A few hours after Notre Dame and $40 million head coach Spanky O'Genius frantically tapped out 47-21 at home against Michigan, a program 1,800 miles away experienced a different reversal of fortune with very little national fanfare.
Washington beat Fresno State 21-20.
The Huskies, 3-19 over the past two seasons, earned the winning margin by dramatically blocking an extra point. The defense then clinched the victory with an interception.
A team previously incapable of making critical plays in the fourth quarter did just that.
So on the same day the program that unceremoniously dumped coach Tyrone Willingham humiliated itself on national television, Willingham's new team quietly, tentatively took a step forward from woeful to hopeful (remember, Notre Dame canned Willingham after just three seasons and anointed his replacement, Charlie Weis, a savior after a single campaign).
Of course, a 2-1 record and a one-point victory over Fresno State wouldn't have been cause for celebration among Huskies fans a few years ago. Such is business, though, when a former top-25 program is the two-time offending Pac-10 cellar dweller.
Losing 35-16 to Fresno State in a shocked Husky Stadium to open the 2004 season started the swoon. Perhaps beating the Bulldogs in front of the home fans will reverse the trend?
The team's perception could experience another significant uptick if it manages to rekindle the winning magic when UCLA visits Saturday in both squads' conference opener.
The Huskies have lost eight of nine in the series and blew a 17-7 fourth-quarter lead last year, one of four defeats that featured final-frame implosions.
"UCLA has been probably one of the top three or four teams in this conference, if you look over a long period of time," Willingham said. "So they are a team that you have got to take down."
While Weis' celebrated reclamation -- and its present face plant -- has taken place under klieg lights, Willingham has been laboring mostly in the shadows.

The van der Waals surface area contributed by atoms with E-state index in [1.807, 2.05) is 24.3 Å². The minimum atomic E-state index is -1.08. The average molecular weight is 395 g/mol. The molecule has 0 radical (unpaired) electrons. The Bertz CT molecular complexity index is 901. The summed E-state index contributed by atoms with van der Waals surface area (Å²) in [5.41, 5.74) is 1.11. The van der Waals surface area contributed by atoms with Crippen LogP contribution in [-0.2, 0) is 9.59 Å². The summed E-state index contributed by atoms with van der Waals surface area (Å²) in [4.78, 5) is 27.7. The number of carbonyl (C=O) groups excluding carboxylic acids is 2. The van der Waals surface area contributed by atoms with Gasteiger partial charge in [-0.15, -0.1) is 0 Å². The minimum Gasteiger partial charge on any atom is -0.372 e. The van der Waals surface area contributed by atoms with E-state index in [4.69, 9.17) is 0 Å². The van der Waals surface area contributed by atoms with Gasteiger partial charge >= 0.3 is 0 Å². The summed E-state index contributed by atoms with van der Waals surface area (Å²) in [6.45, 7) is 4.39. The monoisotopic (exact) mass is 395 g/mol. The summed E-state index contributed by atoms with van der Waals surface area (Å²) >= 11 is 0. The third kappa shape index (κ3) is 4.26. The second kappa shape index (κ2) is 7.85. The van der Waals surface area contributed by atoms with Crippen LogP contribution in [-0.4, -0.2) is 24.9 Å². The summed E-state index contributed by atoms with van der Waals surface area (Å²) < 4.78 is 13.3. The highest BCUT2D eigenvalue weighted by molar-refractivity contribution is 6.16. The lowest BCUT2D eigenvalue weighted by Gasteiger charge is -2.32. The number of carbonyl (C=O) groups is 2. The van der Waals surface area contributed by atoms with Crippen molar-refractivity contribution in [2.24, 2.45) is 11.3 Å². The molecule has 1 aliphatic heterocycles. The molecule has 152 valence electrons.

Fans, beleaguered by former coach Rick Neuheisel's controversial termination and a 1-10 2004 season, greeted his hiring with limited enthusiasm. A 2-9 finish last year, a pair of low-rated recruiting classes and nearly every pundit predicting a third consecutive 10th-place conference finish inspired the worst ticket sales in decades.
When Willingham announced in August that the Huskies would earn a bowl berth, reporters produced more smirks than the entire Jack Nicholson oeuvre. Yet, suddenly, finding four wins on the schedule doesn't seem such a Quixotic task.
"We should expect wins every week," quarterback Isaiah Stanback said.
Stanback is a chief reason the Huskies will scare some folks. He has become the West Coast's best pass-run threat, averaging 70 yards rushing and 153 yards passing per game.
He also has demonstrated resilience. Trailing 23-13 at Oklahoma, the Huskies had a first-and-goal on the 4-yard line. Stanback fumbled on an option play, and the Sooners drove the length of the field for a decisive touchdown.
Stanback, frequently criticized for his inability to make big plays at critical times, was disconsolate after the game.
But he bounced back and was smart and efficient against Fresno State, throwing for two touchdowns and running for another. His spectacular 36-yard scramble to escape intense pressure was the cornerstone of a confidence-building 87-yard drive that gave the Huskies a 14-7 lead.
"[Stanback] can be too hard on himself," safety C.J. Wallace said. "We know what he can do and we've always had confidence in him. We've just got to keep building him up."
The biggest surprise has been the solid play from the offensive line, which was widely seen as a glaring weakness entering the season due to three new starters with little or no playing experience.
That crew, however, has surrendered just two sacks and has paved the way for the Pac-10's top rushing offense (210.7 yards per game). The Huskies haven't led the conference in rushing since 2000, when swashbuckling quarterback Marques Tuiasosopo guided an option attack that won the Rose Bowl and finished ranked No. 3 in the country.
Not that anyone is expecting that. Or are they?
When asked what his goal for the season is now, Willingham defiantly shot back: "Win the conference."
Fronting confidence is one thing, but the Huskies still have big issues on defense, which was projected in the preseason to be stronger than it has been thus far. It struggled to stop the run against Oklahoma and Fresno State, but the pass defense has been more worrisome, yielding 245 yards per game, worst in the conference, and producing only four sacks.
While there's been significant quarterback turnover, poor pass defense tends to be a problem out West. But Willingham hasn't paid much attention to media quibbles in the past, so it's unlikely he will now.
When the Notre Dame result was noted to him Monday, his ensuing grin was entirely in reaction to the ridiculous notion that a reporter could provoke him to take the bait.
As for his program's less ballyhooed -- and more incomplete -- turnaround, he is only willing to set lofty goals, not make predictions.
"As I like to say, the story is not written yet -- there is a lot of ink that has to be placed somewhere before this story is written," he said. "So I am not jumping to any conclusions about where we are right now."
Ted Miller covers the Pac-10 for the Seattle Post-Intelligencer.